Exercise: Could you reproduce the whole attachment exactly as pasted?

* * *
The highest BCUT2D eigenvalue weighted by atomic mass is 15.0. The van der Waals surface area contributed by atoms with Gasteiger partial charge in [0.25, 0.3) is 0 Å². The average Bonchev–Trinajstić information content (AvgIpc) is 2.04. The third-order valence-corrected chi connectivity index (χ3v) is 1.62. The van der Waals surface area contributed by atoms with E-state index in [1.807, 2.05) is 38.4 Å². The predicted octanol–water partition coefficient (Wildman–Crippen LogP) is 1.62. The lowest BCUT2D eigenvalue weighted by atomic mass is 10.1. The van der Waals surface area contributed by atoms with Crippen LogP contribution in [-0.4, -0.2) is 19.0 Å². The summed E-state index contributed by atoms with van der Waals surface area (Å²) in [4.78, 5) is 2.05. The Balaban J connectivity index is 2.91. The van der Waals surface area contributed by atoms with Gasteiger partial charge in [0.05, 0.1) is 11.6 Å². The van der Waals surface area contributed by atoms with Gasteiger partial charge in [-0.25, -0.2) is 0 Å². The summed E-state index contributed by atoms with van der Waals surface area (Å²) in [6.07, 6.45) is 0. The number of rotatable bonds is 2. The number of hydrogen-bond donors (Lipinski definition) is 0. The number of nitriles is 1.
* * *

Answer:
The highest BCUT2D eigenvalue weighted by atomic mass is 15.0. The van der Waals surface area contributed by atoms with Gasteiger partial charge in [0.25, 0.3) is 0 Å². The average Bonchev–Trinajstić information content (AvgIpc) is 2.04. The third-order valence-corrected chi connectivity index (χ3v) is 1.62. The van der Waals surface area contributed by atoms with E-state index in [1.807, 2.05) is 38.4 Å². The predicted octanol–water partition coefficient (Wildman–Crippen LogP) is 1.62. The lowest BCUT2D eigenvalue weighted by atomic mass is 10.1. The van der Waals surface area contributed by atoms with Crippen LogP contribution in [-0.4, -0.2) is 19.0 Å². The summed E-state index contributed by atoms with van der Waals surface area (Å²) in [4.78, 5) is 2.05. The Balaban J connectivity index is 2.91. The van der Waals surface area contributed by atoms with Gasteiger partial charge in [0.05, 0.1) is 11.6 Å². The van der Waals surface area contributed by atoms with Gasteiger partial charge in [-0.25, -0.2) is 0 Å². The summed E-state index contributed by atoms with van der Waals surface area (Å²) in [6.07, 6.45) is 0. The number of rotatable bonds is 2. The number of hydrogen-bond donors (Lipinski definition) is 0. The number of nitriles is 1.